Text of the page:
13.09.2006 Feature Article

When Dancers play Historians and Thinkers - Part 12

When Dancers play Historians and Thinkers - Part 12
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If we agree, for the sake of argumentation, that the United Gold Coast Convention (UGCC), the first modern political party to be founded in Ghana (1947), could aptly be re-designated the United Gold Coast Conservatives, then it perfectly stands to reason to re-designate the Convention People’s Party (CPP), the first of its kind to form a government in independent Ghana (1957), as the Corrupt People’s Party.

Indeed, a critical survey of the activities of the CPP ineluctably points to the latter’s massive contribution to moral decadence in postcolonial Ghana. For the leader of the CPP, Kwame Nkrumah, was notorious for his personal and political abuse of Ghanaian women and may well be aptly credited with having singularly promoted rank infidelity and abject promiscuity. In some unofficial circles, there were even rumors to the effect that some members of Nkrumah’s cabinet and their closest associates were engaged in the orgiastic practice of wife-swapping – at the time of this writing, however, no concrete evidence to the preceding effect had been unearthed. Nonetheless, regarding Nkrumah’s apparent promotion of moral decadence Omari has written:

“The women kept him in their houses and looked after him when the police were looking…to arrest him, as when Ako Adjei’s sister hid him under her bed once during a police search. They also paid bail for him when, for lack of funds, it seemed certain [that] he would go to jail; they kept him from debt in the numerous libel cases that were brought against him. ***Nkrumah once advised his ministers to share the women of the country among them and to love them well and everything would be all right” (Kwame Nkrumah: The Anatomy of an African Dictatorship 38).

In other words, the immortalized founding father of the Convention People’s Party and the first prime minister and president of Ghana was a professional “spiv,” somebody who brazenly makes a generous and parasitic existence off the weak, vulnerable and kindly-hearted. But that Nkrumah was also reckless in his dealings with the public dole – or the proverbial taxpayer’s money – is, here again, recalled by Omari:

“He tried to pay back some of his debt to the women of Ghana by passing special legislation to admit a number of women to Parliament, and by his generous monetary ‘gifts’ to women from ‘public’ funds. It was when the women – the market women – began to complain bitterly about the unbearable conditions of life in the country, and to display publicly a hostile attitude towards Nkrumah’s regime that most Ghanaians knew, perhaps for the first time, that Nkrumah had reached the end of the political road. For when the women could not get Nkrumah to improve their lot any more, he was ‘bound to give,’ for they are an ‘immovable’ object – very formidable indeed in size, weight and spirit” (Anatomy 38).

It is thus perfectly legitimate when both Professor Kweku Folson (see “An African Tragedy” Encounter 33.1 [1969]) and Dr. T. Peter Omari poignantly and forcefully argue that an objective assessment of Nkrumah’s achievements must be more squarely predicated upon what the over-celebrated African Show Boy could have achieved, given Ghana’s massive capital resources at independence, rather than judging merely by what he could show for his fifteen-year stewardship on the eve of his auspicious overthrow in February 1966:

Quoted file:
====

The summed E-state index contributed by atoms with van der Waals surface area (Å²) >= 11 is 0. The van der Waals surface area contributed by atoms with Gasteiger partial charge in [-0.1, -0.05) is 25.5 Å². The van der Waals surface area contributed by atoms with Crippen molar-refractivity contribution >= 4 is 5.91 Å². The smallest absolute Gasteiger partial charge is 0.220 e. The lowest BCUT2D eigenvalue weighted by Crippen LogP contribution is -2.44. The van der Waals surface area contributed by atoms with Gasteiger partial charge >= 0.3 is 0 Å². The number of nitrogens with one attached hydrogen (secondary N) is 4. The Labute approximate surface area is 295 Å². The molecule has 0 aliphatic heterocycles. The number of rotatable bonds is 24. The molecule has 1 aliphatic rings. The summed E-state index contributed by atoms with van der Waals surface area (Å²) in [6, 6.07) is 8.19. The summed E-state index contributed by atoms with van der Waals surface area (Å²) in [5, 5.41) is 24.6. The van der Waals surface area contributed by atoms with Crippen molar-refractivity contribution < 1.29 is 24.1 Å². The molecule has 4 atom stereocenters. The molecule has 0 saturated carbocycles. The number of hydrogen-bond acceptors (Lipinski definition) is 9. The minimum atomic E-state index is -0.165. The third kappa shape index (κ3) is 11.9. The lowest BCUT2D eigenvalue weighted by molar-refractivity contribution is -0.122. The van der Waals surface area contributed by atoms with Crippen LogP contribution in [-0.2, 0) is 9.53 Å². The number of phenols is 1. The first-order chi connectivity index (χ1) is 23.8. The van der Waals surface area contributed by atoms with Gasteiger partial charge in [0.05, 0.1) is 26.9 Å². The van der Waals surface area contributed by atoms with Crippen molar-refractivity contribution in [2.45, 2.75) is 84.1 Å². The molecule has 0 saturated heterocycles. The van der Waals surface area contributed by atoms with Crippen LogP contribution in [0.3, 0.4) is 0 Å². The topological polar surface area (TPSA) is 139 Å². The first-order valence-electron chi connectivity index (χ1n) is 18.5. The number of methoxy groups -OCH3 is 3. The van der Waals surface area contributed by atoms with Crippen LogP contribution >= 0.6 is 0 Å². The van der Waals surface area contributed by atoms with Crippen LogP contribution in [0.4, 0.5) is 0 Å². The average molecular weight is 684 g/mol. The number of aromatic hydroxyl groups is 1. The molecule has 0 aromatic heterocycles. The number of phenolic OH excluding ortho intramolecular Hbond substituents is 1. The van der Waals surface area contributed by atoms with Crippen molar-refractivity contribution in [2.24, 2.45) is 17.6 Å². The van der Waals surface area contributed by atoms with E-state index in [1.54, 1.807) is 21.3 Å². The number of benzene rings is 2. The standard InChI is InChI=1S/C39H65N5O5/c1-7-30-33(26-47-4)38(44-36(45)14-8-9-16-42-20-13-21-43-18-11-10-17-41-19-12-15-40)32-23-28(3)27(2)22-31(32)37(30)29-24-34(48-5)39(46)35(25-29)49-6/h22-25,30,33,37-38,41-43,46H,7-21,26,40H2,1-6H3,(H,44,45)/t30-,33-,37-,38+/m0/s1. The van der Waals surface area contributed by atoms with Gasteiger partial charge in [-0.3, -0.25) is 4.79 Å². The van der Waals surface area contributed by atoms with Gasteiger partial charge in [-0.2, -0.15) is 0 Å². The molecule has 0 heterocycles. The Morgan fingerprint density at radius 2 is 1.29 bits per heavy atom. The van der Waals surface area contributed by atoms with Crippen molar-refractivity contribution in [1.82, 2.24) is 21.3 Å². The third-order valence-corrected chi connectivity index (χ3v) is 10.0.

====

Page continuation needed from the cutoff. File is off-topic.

“Nkrumah was a leader of enormous energy and magnetism, with a possible potential for great statesmanship, but he sowed the seed for his own destruction. Perhaps this is something that other would-be great statesmen in Africa will note well. Nkrumah may well be judged so [as?] much for what he accomplished as by what he could have accomplished with the resources and opportunities that he inherited. Future historians may well conclude that Nkrumah was psychologically unstable – a coward who sought to cover up his inadequacies with power and still more power. Many of his acts can only be explained by some such mental imbalance. But unfortunately, one of his chief weaknesses was his tendency to rely on morally weak opportunists to promote his policies at home and abroad” (Anatomy 6).

The preceding notwithstanding, the author of Kwame Nkrumah: The Anatomy of an African Dictatorship (1970) laments the grim fact that almost every one of Nkrumah’s cabinet members and other henchmen was to heartily testify against the African Show Boy in the wake of his overthrow:

“His foreign minister deserted him when he was supposed to act as his representative in Addis Ababa at the Foreign Ministers’ Conference in February 1966, after the coup. His Minister of Defense and political protégé for eighteen years, Kofi Baako, at a press conference after the coup against him, declared: ‘It pained me to realize that Nkrumah was not a genuine leader but a fraud of the highest order.’ His closest adviser on African Affairs, [Michael] Dei-Anang, also realized immediately after the coup, apparently, that Nkrumah had all along been pursuing a bankrupt policy on African Unity, and was a ‘political incubus.’ Yet Dei-Anang himself had helped to enunciate such policy in one of a number of books that came to be written on Nkrumah’s role in the redemption of Ghana and Africa. The Young Pioneers, upon whom Nkrumah had lavished such devotion and such luxuries, denounced him as a false messiah even before the cock [had] crowed thrice on the very day of the revolution” (Anatomy 7).